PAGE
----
To understand why this is, you first need to know how DNS works. When you connect to any site, your computer first makes a DNS query to get an IP address for the server(s) that will give the content you requested. For example, to connect to this blog, you’re computer asks your ISP’s DNS servers for and it gets an IP back. Your ISP’s DNS either has this information cached from a previous request, or it asks the websites DNS what IP to use, then relays the information back to you.

This looks something like this schematically:

[You] --DNS query--> [ISP DNS] --DNS query--> [Website DNS] --response--> [ISP DNS] --response--> [You]

Next your computer contacts that IP and requests the web page you wanted. The server then gives your computer the requested content. That looks something like this:

[You] --http request--> [Web Server] --response--> [You]

That’s how DNS works, and how you get a basic web page.

How a CDN Works

Now when you’re website gets large enough, you may have servers in multiple data centers around the world, or contract with a service provider who has these servers for you (most contract). This is called a content distribution network (CDN). Parts of, or your entire website may be hosted with a CDN. The idea is that if you put servers close to your users, they will get content faster.

Say the user is in New York, and the server is in Los Angeles. You’re connection may look something like this:

New York : 12.565 ms  10.199 ms
San Jose: 98.288 ms  96.759 ms  90.799 ms
Los Angeles: 88.498 ms  92.070 ms  90.940 ms

Now if the user is in New York and the server is in New York:

New York: 21.094 ms  20.573 ms  19.779 ms
New York: 19.294 ms  16.810 ms  24.608 ms

In both cases I’m paraphrasing a real traceroute for simplicity. As you can see, keeping the traffic in New York vs going across the country is faster since it reduces latency. That’s just in the US. Imagine someone in Europe or Asia. The difference can be large.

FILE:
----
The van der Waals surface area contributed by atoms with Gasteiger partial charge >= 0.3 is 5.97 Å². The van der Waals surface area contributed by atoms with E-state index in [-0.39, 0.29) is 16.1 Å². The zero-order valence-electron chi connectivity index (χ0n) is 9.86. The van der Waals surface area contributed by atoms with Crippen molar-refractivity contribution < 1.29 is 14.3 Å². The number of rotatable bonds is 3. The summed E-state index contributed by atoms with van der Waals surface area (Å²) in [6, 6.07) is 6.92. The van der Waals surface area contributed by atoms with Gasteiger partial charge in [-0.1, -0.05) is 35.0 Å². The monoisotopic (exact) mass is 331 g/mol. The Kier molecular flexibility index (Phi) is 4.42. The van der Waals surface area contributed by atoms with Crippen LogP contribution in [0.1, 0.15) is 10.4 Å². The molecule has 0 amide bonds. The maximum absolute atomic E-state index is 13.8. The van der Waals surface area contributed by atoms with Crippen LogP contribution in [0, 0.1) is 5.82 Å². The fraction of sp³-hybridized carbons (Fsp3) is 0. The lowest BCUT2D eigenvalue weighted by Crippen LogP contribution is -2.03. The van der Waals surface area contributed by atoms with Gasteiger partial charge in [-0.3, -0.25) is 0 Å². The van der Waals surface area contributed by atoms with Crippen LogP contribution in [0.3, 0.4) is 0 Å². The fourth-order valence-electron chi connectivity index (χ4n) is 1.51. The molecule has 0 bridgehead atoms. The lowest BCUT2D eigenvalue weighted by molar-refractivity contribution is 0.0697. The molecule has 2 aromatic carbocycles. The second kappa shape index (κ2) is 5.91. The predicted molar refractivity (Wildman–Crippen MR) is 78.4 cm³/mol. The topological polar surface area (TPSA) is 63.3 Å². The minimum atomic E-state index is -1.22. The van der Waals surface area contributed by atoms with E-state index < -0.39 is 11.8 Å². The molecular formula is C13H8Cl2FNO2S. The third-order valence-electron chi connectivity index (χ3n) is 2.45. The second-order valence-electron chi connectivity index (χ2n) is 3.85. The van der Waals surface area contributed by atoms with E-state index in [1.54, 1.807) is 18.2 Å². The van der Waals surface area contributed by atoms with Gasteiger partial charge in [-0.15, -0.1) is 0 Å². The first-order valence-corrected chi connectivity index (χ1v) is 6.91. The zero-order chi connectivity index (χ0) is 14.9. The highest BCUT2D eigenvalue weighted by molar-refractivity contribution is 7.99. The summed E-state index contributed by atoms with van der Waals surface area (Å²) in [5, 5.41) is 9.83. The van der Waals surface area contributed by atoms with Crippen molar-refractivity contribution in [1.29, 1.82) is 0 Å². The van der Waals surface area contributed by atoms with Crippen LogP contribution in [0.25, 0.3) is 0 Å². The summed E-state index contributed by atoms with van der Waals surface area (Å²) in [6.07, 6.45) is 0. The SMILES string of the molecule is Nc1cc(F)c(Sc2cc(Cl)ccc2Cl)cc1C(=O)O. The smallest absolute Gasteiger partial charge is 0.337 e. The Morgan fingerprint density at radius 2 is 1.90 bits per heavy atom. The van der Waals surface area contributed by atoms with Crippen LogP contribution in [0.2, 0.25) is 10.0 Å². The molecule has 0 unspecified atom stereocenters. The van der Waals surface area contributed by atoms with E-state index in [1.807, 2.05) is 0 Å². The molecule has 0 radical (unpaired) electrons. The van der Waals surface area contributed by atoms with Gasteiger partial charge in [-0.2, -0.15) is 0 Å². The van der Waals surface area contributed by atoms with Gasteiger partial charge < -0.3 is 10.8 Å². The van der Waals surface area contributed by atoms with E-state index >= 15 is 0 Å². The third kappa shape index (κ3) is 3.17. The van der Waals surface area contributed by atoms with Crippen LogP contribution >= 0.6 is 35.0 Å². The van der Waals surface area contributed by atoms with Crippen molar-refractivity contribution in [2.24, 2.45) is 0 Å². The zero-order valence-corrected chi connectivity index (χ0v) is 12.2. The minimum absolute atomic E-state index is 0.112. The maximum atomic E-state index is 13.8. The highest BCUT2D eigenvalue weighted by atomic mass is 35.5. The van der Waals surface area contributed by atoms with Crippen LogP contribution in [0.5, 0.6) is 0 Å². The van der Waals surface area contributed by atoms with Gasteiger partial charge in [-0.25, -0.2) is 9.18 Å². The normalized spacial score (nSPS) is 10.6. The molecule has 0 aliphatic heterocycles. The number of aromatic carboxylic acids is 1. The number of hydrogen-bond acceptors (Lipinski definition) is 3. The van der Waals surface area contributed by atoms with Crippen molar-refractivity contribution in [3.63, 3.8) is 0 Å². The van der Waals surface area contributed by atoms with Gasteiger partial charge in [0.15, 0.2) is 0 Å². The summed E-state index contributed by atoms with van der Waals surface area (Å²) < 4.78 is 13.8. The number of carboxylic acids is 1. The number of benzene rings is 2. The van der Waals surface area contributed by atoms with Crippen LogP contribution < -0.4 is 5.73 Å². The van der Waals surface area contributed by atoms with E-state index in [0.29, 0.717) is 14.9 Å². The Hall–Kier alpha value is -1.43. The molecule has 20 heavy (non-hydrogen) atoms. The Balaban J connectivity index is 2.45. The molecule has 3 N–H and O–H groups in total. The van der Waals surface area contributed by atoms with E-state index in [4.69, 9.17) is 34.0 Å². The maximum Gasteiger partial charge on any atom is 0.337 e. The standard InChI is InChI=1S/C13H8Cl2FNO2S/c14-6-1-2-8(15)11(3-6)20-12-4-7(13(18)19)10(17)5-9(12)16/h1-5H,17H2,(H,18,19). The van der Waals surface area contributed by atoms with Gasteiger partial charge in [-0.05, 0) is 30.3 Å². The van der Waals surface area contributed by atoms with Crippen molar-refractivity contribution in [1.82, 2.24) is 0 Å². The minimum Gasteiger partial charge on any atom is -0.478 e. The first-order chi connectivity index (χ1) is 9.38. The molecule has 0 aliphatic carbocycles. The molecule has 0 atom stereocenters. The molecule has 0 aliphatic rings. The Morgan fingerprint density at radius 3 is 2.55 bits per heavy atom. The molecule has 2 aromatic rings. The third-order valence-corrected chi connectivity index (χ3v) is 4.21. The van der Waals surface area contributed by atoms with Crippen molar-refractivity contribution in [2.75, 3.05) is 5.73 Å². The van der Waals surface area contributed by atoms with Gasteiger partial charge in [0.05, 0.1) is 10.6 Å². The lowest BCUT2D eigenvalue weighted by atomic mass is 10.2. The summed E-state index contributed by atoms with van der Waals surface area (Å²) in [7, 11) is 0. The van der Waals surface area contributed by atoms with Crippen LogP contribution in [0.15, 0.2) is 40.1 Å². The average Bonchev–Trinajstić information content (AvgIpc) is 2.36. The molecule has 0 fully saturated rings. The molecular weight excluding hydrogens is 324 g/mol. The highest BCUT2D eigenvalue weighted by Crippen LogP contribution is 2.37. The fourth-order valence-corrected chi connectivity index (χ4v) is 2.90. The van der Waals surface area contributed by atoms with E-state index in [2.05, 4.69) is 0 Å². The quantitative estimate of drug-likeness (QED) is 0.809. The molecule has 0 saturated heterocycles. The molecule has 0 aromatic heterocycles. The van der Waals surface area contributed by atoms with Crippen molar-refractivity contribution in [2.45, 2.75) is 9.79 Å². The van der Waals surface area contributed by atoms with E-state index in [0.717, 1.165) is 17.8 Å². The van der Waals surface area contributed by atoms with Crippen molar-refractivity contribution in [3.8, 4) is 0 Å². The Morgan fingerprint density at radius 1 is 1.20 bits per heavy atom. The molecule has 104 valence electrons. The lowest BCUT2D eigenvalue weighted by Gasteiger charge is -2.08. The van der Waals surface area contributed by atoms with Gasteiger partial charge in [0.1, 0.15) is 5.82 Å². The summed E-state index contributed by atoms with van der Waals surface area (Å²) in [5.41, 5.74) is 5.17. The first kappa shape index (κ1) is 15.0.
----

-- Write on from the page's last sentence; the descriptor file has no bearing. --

The way this happens is a company using a CDN generally sets up a CNAME entry in their DNS records to point to their CDN. Think of a CNAME as an alias that points to another DNS record. For example Facebook hosts their images and other static content on is a CNAME to (the period at the end is normal). We’ll use this as an example from here on out…

This makes your computer do an extra DNS query, which ironically slows things down! However in theory we make up the time and then some as illustrated earlier by using a closer server. When your computer sees the record is a CNAME it does another query to get an IP for the CNAME’s value. The end result is something like this:

$ host is an alias for is an alias for has address has address

That last query is going to the CDN’s DNS instead of the website. The CDN gives an IP (sometimes multiple) that it feels is closest to whomever is requesting it (the DNS server). That’s the important takeaway from this crash course in DNS. The CDN only sees the DNS server of the requester, not the requester itself. It therefore gives an IP that it thinks is closest based on the DNS server making the query.